DESERET NEWS, Saturday, October 6, 2001.

Is circumcision outdated ritual?

By Carrie A. Moore
Deseret News religion editor

The vast majority of Utah parents would never think of intentionally hurting a child, yet they don't think twice when it comes to circumcising their newborn baby boys.

That painful procedure has become an ingrained "social ritual" rather than a necessary medical procedure, agreed panelists discussing the ethics of circumcision at Utah Valley State College on Tuesday.

Steve Scott, director of "No Circ of Utah" and outreach coordinator of the national organization of Circumcision Information Resource Centers, said the first historical record of circumcision was recorded in hieroglyphic form in 2,300 B.C. and that the practice had been performed at least 1,000 years before that.

The Bible describes circumcision as a covenant between Abraham and God, he said, noting the continued prevalence of the practice among devout Jewish families. Almost 90 percent of Utah parents circumcise their newborn boys, he said, a rate substantially higher than the national rate of about 58 percent. Yet the vast majority are under no religious mandate to do so. Most Christian faiths, including The Church of Jesus Christ of Latter-day Saints, have no formal position on the procedure. In fact, the Book of Mormon specifically states that the law of circumcision "is done away" in Christ.

The practice is not medically necessary or even recommended, Scott said, citing four different statements by the American Academy of Pediatrics in recent years that emphasize the increased risk of cancer in uncircumcised men is inconsequential and that circumcision should not be recommended as a routine procedure for newborns.

The reason its prevalence persists, according to Dr. Richard Later, has much more to do with tradition and concern over "not wanting to look different in the locker room" than it does with medical necessity. Later, a 20-year pediatrician with Utah Valley Pediatrics, said while he does perform circumcisions, he always counsels parents against the procedure.

"The potential medical benefits do not really warrant any type of routine recommendation," he said. Yet tradition is a powerful force to contend with.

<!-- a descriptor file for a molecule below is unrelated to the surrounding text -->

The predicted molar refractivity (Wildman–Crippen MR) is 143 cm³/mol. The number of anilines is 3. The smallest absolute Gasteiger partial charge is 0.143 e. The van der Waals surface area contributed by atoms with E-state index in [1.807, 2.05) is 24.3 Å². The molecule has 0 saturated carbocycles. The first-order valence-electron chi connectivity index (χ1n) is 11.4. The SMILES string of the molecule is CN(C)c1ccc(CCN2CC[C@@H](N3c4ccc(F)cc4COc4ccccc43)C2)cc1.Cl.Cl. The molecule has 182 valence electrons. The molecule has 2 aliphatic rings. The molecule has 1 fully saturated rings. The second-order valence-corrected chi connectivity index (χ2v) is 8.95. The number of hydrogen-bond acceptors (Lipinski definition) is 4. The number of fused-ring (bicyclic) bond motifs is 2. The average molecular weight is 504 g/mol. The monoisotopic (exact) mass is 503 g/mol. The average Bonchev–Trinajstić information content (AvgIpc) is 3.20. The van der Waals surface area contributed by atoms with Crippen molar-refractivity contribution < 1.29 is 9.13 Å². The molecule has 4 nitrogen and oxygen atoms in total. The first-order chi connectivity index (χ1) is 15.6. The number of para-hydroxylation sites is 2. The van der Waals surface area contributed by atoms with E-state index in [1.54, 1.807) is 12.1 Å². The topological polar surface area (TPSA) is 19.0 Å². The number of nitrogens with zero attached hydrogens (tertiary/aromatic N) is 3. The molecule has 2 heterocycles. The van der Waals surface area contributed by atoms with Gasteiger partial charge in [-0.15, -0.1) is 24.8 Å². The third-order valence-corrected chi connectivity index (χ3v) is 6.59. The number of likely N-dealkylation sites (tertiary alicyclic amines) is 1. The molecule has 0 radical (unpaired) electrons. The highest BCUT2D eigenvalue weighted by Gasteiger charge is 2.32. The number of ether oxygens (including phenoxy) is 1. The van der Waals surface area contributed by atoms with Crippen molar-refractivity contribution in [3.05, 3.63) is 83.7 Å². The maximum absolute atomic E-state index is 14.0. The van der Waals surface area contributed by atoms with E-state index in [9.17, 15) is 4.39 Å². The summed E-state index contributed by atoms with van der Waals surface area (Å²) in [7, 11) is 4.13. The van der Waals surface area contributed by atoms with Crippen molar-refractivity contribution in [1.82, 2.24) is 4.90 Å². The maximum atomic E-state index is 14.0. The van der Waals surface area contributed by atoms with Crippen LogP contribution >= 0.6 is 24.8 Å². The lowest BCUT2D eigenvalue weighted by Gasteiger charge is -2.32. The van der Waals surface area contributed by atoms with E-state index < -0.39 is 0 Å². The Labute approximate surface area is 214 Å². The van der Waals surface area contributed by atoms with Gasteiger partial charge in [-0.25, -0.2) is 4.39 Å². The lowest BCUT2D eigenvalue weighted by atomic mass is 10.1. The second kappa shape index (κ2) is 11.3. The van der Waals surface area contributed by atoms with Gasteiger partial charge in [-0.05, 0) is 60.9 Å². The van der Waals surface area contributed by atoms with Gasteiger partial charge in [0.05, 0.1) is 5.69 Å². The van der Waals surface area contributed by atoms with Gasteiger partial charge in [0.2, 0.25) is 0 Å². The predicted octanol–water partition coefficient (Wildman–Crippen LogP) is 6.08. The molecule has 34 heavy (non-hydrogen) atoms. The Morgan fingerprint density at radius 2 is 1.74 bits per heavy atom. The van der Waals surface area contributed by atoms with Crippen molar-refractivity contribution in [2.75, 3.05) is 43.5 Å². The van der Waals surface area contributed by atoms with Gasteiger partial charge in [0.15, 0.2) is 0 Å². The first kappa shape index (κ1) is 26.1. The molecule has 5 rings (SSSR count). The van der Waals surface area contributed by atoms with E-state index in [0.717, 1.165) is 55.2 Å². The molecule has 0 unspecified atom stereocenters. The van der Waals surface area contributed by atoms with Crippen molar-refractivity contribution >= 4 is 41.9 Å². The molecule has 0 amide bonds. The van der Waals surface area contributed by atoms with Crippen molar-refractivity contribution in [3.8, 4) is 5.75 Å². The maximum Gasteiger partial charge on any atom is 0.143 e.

"It is kind of a ritual thing. When I suggest to parents that it's not necessary, my competence is immediately called into question. When we do get them to forgo it (initially), almost all of them come back and want it done" after talking with other family members, Later said. "It's such an ingrained thing."

Peer pressure drove a 15-year-old Latino boy to Later's office two weeks ago seeking a circumcision, he said. After explaining that he was concerned about possible health problems, Later explained they weren't really an issue. The boy then confided that, "I just don't want to be different. It's hard enough being Latino."

"It's a tough thing for a doctor, because we're told to do no harm." Yet as legal guardians of a newborn, parents are the ones who make the ultimate choice, he said. "It's difficult to convince people. The rates are declining, but not as much as they should be." Jeannine Parvati Baker, an author and former midwife, said as a Jewish mother she came under intense pressure from family members to have her infant boys circumcised. She refused.

"I grew up in a family where this is a celebration, a way to show our love for God," she said. As she attended psychology classes at a university when she was a teen, she began to understand the "immense trauma" that babies undergo during circumcision and decided to further study the issue.

Because there is no medical rationale to make it a routine procedure, she said, "what you have is a big person hurting a little person for no good reason" based on an ancient religious ritual. Yet even doctors who profit financially from performing the procedure are beginning to ask parents why they are seeking it for their babies, she said.

The questions need to be considered by parents in an informed way before the child is even born, she said.

"It's been a real long time coming to even have this discussion. I think 6,000 years has been long enough to wait so welcome to this moment."


Cite as:
(File prepared 16 October 2001)